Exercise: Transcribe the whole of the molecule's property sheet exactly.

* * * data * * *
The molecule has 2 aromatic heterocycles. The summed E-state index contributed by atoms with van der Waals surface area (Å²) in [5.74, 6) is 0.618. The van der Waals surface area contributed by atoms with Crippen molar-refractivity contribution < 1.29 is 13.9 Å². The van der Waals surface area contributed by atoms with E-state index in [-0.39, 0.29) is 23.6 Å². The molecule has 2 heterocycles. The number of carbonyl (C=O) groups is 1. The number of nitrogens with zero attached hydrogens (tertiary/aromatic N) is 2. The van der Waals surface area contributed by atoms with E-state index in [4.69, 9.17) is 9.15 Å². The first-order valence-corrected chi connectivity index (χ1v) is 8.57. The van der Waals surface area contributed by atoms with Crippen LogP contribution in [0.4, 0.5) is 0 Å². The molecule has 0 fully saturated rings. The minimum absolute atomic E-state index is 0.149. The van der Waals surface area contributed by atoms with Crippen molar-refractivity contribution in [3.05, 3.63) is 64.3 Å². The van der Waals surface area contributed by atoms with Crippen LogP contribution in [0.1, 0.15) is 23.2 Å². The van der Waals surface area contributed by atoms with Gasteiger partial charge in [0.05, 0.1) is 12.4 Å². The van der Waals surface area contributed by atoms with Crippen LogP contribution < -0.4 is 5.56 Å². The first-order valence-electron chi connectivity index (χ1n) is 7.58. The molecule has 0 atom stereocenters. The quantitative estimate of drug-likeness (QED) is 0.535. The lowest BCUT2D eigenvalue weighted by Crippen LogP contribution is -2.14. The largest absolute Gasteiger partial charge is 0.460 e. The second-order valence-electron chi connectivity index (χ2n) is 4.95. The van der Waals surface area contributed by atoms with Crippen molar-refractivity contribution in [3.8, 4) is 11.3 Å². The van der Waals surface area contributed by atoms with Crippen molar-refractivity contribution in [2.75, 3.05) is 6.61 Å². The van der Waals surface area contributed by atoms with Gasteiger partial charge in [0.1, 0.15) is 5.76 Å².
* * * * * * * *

The molecule has 2 aromatic heterocycles. The summed E-state index contributed by atoms with van der Waals surface area (Å²) in [5.74, 6) is 0.618. The van der Waals surface area contributed by atoms with Crippen molar-refractivity contribution < 1.29 is 13.9 Å². The van der Waals surface area contributed by atoms with E-state index in [-0.39, 0.29) is 23.6 Å². The molecule has 2 heterocycles. The number of carbonyl (C=O) groups is 1. The number of nitrogens with zero attached hydrogens (tertiary/aromatic N) is 2. The van der Waals surface area contributed by atoms with E-state index in [4.69, 9.17) is 9.15 Å². The first-order valence-corrected chi connectivity index (χ1v) is 8.57. The van der Waals surface area contributed by atoms with Crippen LogP contribution in [0.4, 0.5) is 0 Å². The molecule has 0 fully saturated rings. The minimum absolute atomic E-state index is 0.149. The van der Waals surface area contributed by atoms with Crippen molar-refractivity contribution in [3.05, 3.63) is 64.3 Å². The van der Waals surface area contributed by atoms with Crippen LogP contribution in [0.1, 0.15) is 23.2 Å². The van der Waals surface area contributed by atoms with Gasteiger partial charge in [0.05, 0.1) is 12.4 Å². The van der Waals surface area contributed by atoms with Crippen LogP contribution < -0.4 is 5.56 Å². The first-order valence-electron chi connectivity index (χ1n) is 7.58. The molecule has 0 atom stereocenters. The quantitative estimate of drug-likeness (QED) is 0.535. The lowest BCUT2D eigenvalue weighted by Crippen LogP contribution is -2.14. The largest absolute Gasteiger partial charge is 0.460 e. The second-order valence-electron chi connectivity index (χ2n) is 4.95. The van der Waals surface area contributed by atoms with Crippen molar-refractivity contribution in [3.8, 4) is 11.3 Å². The van der Waals surface area contributed by atoms with Crippen molar-refractivity contribution in [2.75, 3.05) is 6.61 Å². The van der Waals surface area contributed by atoms with Gasteiger partial charge in [0.1, 0.15) is 5.76 Å².